Just like Twitter, Facebook admits it was a victim of a “sophisticated” zero-day hack in January
Facebook was the victim of a significant, sophisticated, and hitherto unseen, zero-day hack in January, according to a statement released by the company today. The company says that the attack was discovered last month when “a handful of employees visited a mobile developer website that was compromised.”
Facebook says that it has found no evidence that users’ data was compromised.
The news comes just two weeks after Twitter admitted that it was also hacked. Writing on its site at the time Twitter warned that its hack was not an “isolated incident” and that it believed that “other companies and organizations have also been recently similarly attacked.”
The Twitter hack resulted is some users’ user names and salted passwords being released. Anecdotally, Google’s Gmail service has also seen an increase in attempted hacks in the past number of weeks.
Writing on its press site the social network said police and security service have been informed are conducting an ongoing investigation.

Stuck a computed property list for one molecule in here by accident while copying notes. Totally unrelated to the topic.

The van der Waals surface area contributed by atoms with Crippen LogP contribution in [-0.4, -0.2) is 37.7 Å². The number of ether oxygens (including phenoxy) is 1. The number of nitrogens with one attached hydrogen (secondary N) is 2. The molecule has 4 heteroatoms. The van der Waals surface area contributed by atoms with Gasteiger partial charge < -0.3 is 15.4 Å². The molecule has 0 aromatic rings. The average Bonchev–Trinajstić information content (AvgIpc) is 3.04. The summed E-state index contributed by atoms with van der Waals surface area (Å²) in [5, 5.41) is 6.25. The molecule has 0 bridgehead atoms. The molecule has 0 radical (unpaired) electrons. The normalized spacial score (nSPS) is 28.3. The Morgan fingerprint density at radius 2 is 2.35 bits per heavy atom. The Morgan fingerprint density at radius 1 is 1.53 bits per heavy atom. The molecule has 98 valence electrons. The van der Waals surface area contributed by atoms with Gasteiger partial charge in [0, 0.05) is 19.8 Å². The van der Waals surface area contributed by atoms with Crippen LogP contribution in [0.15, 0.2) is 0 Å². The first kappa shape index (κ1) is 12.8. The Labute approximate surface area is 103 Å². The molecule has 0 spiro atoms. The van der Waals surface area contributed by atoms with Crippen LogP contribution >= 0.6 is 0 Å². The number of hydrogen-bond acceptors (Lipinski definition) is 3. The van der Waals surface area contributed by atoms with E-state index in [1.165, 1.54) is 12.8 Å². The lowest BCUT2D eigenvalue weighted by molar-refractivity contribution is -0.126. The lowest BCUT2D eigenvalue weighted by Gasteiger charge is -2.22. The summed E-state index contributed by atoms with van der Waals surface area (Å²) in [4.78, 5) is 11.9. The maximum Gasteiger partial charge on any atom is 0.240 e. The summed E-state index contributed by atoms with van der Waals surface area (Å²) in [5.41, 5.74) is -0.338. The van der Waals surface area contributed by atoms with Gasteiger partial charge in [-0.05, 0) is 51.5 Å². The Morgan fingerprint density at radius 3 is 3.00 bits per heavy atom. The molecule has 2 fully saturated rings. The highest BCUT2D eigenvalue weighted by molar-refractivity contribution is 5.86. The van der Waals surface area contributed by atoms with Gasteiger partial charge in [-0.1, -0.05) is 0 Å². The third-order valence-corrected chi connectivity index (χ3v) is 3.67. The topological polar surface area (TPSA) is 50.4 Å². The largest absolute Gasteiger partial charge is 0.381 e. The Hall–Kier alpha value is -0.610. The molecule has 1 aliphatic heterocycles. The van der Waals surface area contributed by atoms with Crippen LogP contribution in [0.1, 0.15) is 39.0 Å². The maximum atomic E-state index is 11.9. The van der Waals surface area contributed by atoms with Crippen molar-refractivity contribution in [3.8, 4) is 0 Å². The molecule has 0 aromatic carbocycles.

“Last month, Facebook Security discovered that our systems had been targeted in a sophisticated attack. This attack occurred when a handful of employees visited a mobile developer website that was compromised. The compromised website hosted an exploit which then allowed malware to be installed on these employee laptops. The laptops were fully-patched and running up-to-date anti-virus software. As soon as we discovered the presence of the malware, we remediated all infected machines, informed law enforcement, and began a significant investigation that continues to this day. We have no evidence that Facebook user data was compromised in this attack.”
Facebook says its investigation has tracked down the domain which installed malware on employees’ laptops and conducted a “forensic examination” of the compromised laptops. The malware targeted the laptops’ Java services and was able to bypass some of the devices’ internal security systems.
According to Facebook, Oracle was able to produce a security patch on February 1 (the day before Twitter reported its hack).
Echoing Twitter’s warning from February 2 Facebook says that it was not the only company to have been attacked;
“Facebook was not alone in this attack. It is clear that others were attacked and infiltrated recently as well. As one of the first companies to discover this malware, we immediately took steps to start sharing details about the infiltration with the other companies and entities that were affected. We plan to continue collaborating on this incident through an informal working group and other means.”
While there is no confirmation that the Twitter and Facebook hacks are related it is likely the case. It is also highly worrying that both sites should be targeted by what they both describe as “sophisticated hacks” at the same time.
This leads to the question: will we see more revelations from other social networks soon?